Marc Filipino
Stephen Morris is the FT’s banking editor.

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Over the past decade, China has become the world’s largest overseas development lender, far larger than the International Monetary Fund.

James Kynge
That’s bigger than the World Bank, the IMF and the 22 members of the Paris Club combined.

Marc Filipino
Our Global China Editor, James Kynge, covered China’s overseas lending program, also known as the Belt and Road Initiative. He found that so many loans fail. Beijing is now facing its first overseas debt crisis. James joins me now to talk more about it. Hello, James.

James Kynge
Hi.

Marc Filipino
So James, you wrote in your article that not only are many Chinese borrowers unable to repay their loans, but Beijing is now providing new loans to help those countries repay their original loans.

James Kynge
China is now providing bailout loans to countries that appear to be on the verge of default on these infrastructure project loans to Chinese public institutions. So it provided tens of billions in bailout loans to countries like Pakistan, Argentina, Belarus, Egypt, Mongolia, Nigeria, Turkey, Ukraine and Sri Lanka. Infrastructure projects that China’s state banks have lent to are going wrong in record numbers. China does not want the governments of these countries to go bankrupt, and that is why it provides bailout loans directly to these beneficiary governments.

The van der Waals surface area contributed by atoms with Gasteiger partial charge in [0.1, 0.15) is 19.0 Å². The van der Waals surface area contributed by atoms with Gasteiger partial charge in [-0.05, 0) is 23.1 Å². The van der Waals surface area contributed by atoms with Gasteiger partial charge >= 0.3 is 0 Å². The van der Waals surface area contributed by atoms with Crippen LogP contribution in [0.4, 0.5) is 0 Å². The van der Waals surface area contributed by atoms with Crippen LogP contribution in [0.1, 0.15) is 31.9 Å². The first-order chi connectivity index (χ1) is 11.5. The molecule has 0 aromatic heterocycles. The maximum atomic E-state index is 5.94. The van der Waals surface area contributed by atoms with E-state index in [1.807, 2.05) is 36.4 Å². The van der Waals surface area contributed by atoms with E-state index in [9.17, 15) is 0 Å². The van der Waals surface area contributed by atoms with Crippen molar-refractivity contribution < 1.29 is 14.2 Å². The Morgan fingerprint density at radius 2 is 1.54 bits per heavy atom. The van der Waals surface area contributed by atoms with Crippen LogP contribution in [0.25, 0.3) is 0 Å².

Marc Filipino
Now, we should probably remind people that all of these loans are part of China’s flagship foreign policy program called the Belt and Road Initiative. James, does this loan disaster indicate a fundamental problem in the way the Belt and Road program is being implemented?

James Kynge